By: Desiré Vincent Levy
Almost three years ago, my husband, DeAndré and I launched Our Issue to raise money to support the ongoing effort of processing over 11,000 neglected rape kits that were found in an abandoned Detroit warehouse. We joined the effort of many individuals and a few organizations that were active across the city, working together with one goal in mind: End the backlog.
While raising money to process and investigate rape kits in Detroit made sense for us, for you there may be other, more important ways — specific and unique to your community — to elevate or even lead initiatives that support healing and justice for sexual assault survivors. From raising money to having hard conversations with your family and friends about rape culture showing up in the news of the day to advocating for trauma-informed policy in our schools to volunteering with your local rape crisis center — we all have a role. But will you step up?
In honor of April’s sexual assault awareness month, and all of the days beyond, below are a few suggestions of ways you can join the fight against sexual assault:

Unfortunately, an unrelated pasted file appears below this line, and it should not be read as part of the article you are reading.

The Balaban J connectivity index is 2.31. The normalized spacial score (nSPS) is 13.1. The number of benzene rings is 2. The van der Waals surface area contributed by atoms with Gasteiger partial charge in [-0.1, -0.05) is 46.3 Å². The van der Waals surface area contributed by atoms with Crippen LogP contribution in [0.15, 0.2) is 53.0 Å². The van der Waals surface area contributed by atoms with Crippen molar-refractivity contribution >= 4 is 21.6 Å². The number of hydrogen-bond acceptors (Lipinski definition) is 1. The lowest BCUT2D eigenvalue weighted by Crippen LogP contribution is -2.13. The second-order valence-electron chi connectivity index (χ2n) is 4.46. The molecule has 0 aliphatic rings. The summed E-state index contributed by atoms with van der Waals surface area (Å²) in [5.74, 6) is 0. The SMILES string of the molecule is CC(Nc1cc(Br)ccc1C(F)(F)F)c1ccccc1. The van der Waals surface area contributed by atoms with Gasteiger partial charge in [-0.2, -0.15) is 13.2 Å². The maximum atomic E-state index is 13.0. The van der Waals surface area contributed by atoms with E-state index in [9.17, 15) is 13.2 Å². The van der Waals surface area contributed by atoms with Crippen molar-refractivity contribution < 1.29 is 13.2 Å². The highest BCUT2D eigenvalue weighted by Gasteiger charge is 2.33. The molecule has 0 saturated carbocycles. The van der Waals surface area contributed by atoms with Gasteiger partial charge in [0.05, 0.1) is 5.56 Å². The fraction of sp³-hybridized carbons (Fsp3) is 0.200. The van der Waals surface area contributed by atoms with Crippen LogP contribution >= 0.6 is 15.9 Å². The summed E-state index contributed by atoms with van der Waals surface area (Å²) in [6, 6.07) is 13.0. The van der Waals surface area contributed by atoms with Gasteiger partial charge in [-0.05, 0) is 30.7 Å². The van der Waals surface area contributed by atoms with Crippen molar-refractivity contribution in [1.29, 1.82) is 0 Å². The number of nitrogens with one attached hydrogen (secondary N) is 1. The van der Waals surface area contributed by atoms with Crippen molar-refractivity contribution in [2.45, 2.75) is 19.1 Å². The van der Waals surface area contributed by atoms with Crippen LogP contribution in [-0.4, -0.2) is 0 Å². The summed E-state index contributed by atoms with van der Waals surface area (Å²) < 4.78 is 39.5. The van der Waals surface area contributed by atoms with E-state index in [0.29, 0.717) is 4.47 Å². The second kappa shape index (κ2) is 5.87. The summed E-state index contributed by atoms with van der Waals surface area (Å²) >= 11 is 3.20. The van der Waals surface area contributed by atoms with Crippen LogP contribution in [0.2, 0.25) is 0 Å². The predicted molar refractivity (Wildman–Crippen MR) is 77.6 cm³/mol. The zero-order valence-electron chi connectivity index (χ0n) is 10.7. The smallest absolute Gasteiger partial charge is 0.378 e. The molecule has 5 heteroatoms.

- Learn more about how to respond when someone discloses sexual assault or abuse to you. If a survivor trusts you enough to share, you have an opportunity to make them feel heard and cared for, as well as share important resources for them to get help when they’re ready.
- Write an Op-ed. (Like this one written by my husband DeAndre) Op-eds can inform and influence readers and can bring considerable attention to this cause. Research sexual assault in your community, then write an op-ed for a local or national newspaper, or self-publishing site like medium.com.
- Use social media. Social media can help spread awareness and advocate for social change. Use hashtags to share articles and start or join in conversations on Twitter, Facebook, or Instagram. Use hashtags like #SAAM (sexual assault awareness month) to contribute to and follow conversations.
- Volunteer at your local rape crisis center. If there isn’t a local center near you, consider volunteering at the national level with RAINN’s online hotline.
- Do not feed rape culture with silence or approval when people around you make offensive statements. Whether it’s at school, in the locker room, the hair salon, the board room or wherever else, when you hear victims being belittled or blamed with statements like “They were asking for it,” be sure to explain that a survivor is not responsible, nor did they deserve what happened to them.
If you’d like to support our ongoing Our Issue fundraiser, you can purchase a t-shirt on Detroit Hustles Harder. All proceeds from shirts will benefit Enough SAID, Wayne County SAFE, and the SASHA Center to support the ongoing effort of investigating the backlog of rape kits in Detroit and providing direct services and care to survivors.